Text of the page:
BUFFALO, N.Y. (WIVB) – Right now, you can count on one hand how many non-military programs there are across the nation like it. But starting next year, ECMC will be offering a fellowship in a specialty that is badly needed: maxillofacial prosthetics.
Veteran Rolf Torno is one of many who benefit from that field of medicine. He uses an artificial device – called an obturator – to complete his upper mouth.
“I don’t know what I would do if I didn’t have it,” Torno said. “It would be hard to live without it.”
He wouldn’t be able to eat, drink, or even speak without the obturator. Torno needs it because of an injury sustained in Vietnam on February 14, 1969.
“I was out for five or six days,” he recalls. “I had to be told what happened afterwards.”
Doctors with ECMC’s Division of Oral Oncology and Maxillofacial Prosthetics work on devices like Torno’s obturator.
“We see patients that have had any form of congenital malformation, trauma, cancer of the jaw, or dental deformity that requires a replacement of bone, tissue, or teeth,” says Dr. Amanda Colebeck, a maxillofacial prosthodontist at ECMC. “We also see patients that have had a deformity or loss of a facial structure, including ears, eyes, noses, or lips.”
Now, ECMC says Dr. Colebeck and the rest of the department has received accreditation from the Commission on Dental Accreditation to offer an advanced program in maxillofacial prosthetics. The hospital says there are only five domestic CODA-accredited maxillofacial prosthetics certificate training programs in the country. There are also two military programs.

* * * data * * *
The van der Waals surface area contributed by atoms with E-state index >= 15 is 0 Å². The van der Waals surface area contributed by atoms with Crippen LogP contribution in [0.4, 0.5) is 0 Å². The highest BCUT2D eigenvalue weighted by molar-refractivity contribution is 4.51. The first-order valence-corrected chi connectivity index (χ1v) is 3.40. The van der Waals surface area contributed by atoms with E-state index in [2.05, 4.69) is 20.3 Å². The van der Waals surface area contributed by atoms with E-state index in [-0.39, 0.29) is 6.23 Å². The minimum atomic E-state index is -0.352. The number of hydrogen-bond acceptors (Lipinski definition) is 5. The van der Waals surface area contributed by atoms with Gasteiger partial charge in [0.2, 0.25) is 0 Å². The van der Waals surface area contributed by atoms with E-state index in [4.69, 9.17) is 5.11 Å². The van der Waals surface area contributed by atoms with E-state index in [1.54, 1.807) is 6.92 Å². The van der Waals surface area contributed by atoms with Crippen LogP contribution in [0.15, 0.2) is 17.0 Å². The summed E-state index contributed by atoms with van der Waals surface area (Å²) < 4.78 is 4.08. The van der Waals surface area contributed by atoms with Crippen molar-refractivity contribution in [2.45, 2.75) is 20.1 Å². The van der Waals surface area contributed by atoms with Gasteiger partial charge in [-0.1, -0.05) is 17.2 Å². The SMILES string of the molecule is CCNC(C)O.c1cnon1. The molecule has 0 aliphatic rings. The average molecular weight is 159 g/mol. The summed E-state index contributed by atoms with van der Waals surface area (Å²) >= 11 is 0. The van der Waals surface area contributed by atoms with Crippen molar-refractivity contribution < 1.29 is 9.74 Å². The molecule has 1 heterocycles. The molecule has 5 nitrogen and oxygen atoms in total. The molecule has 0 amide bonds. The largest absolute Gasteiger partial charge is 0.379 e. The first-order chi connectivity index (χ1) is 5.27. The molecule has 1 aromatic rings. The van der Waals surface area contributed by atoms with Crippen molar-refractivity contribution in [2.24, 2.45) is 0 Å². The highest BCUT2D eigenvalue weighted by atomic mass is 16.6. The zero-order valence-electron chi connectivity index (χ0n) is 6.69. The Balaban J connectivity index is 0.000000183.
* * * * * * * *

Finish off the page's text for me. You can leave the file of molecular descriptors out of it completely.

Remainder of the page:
Over the past few decades, doctors say multiple programs like this have shut down.
“It’s a really big deal because there are vast areas across the country that don’t have providers doing what we do,” said Colebeck. “Those patients have to travel for hours to see a provider.”
Colebeck says it requires an integration of a lot of different departments at ECMC to make a program like this work. The fellowship will start on July 1, 2023.
Chris Horvatits is an award-winning reporter and anchor who started working at WIVB in 2017. A Lancaster native, he came to Buffalo after working at stations in Rochester and Watertown. See more of his work here and follow him on Twitter.